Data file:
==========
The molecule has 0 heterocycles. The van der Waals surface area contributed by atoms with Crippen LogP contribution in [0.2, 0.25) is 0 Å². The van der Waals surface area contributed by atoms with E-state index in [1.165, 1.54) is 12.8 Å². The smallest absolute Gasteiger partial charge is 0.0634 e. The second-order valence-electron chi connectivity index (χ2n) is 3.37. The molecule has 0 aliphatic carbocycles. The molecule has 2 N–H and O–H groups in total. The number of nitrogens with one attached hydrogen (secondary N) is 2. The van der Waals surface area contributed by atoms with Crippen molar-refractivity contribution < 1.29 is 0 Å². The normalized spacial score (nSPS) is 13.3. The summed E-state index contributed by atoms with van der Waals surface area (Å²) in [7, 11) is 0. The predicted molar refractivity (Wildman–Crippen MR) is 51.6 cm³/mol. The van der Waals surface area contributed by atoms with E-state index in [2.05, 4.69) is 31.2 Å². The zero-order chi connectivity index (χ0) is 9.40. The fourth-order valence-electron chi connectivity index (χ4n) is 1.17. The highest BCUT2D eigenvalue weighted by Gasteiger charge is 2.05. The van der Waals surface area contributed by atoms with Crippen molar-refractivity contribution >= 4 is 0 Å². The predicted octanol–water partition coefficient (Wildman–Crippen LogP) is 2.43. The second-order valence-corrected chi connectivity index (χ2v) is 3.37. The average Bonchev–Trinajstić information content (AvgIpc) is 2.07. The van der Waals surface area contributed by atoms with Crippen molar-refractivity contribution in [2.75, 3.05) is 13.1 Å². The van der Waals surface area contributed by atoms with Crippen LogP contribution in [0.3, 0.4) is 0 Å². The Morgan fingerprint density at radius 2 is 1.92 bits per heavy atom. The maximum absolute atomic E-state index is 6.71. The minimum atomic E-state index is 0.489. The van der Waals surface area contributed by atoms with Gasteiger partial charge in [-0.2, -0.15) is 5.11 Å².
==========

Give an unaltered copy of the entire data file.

The molecule has 0 heterocycles. The van der Waals surface area contributed by atoms with Crippen LogP contribution in [0.2, 0.25) is 0 Å². The van der Waals surface area contributed by atoms with E-state index in [1.165, 1.54) is 12.8 Å². The smallest absolute Gasteiger partial charge is 0.0634 e. The second-order valence-electron chi connectivity index (χ2n) is 3.37. The molecule has 0 aliphatic carbocycles. The molecule has 2 N–H and O–H groups in total. The number of nitrogens with one attached hydrogen (secondary N) is 2. The van der Waals surface area contributed by atoms with Crippen molar-refractivity contribution < 1.29 is 0 Å². The normalized spacial score (nSPS) is 13.3. The summed E-state index contributed by atoms with van der Waals surface area (Å²) in [7, 11) is 0. The predicted molar refractivity (Wildman–Crippen MR) is 51.6 cm³/mol. The van der Waals surface area contributed by atoms with E-state index in [2.05, 4.69) is 31.2 Å². The zero-order chi connectivity index (χ0) is 9.40. The fourth-order valence-electron chi connectivity index (χ4n) is 1.17. The highest BCUT2D eigenvalue weighted by Gasteiger charge is 2.05. The van der Waals surface area contributed by atoms with Crippen molar-refractivity contribution >= 4 is 0 Å². The predicted octanol–water partition coefficient (Wildman–Crippen LogP) is 2.43. The second-order valence-corrected chi connectivity index (χ2v) is 3.37. The average Bonchev–Trinajstić information content (AvgIpc) is 2.07. The van der Waals surface area contributed by atoms with Crippen molar-refractivity contribution in [2.75, 3.05) is 13.1 Å². The van der Waals surface area contributed by atoms with Crippen LogP contribution in [0.3, 0.4) is 0 Å². The Morgan fingerprint density at radius 2 is 1.92 bits per heavy atom. The maximum absolute atomic E-state index is 6.71. The minimum atomic E-state index is 0.489. The van der Waals surface area contributed by atoms with Gasteiger partial charge in [-0.2, -0.15) is 5.11 Å².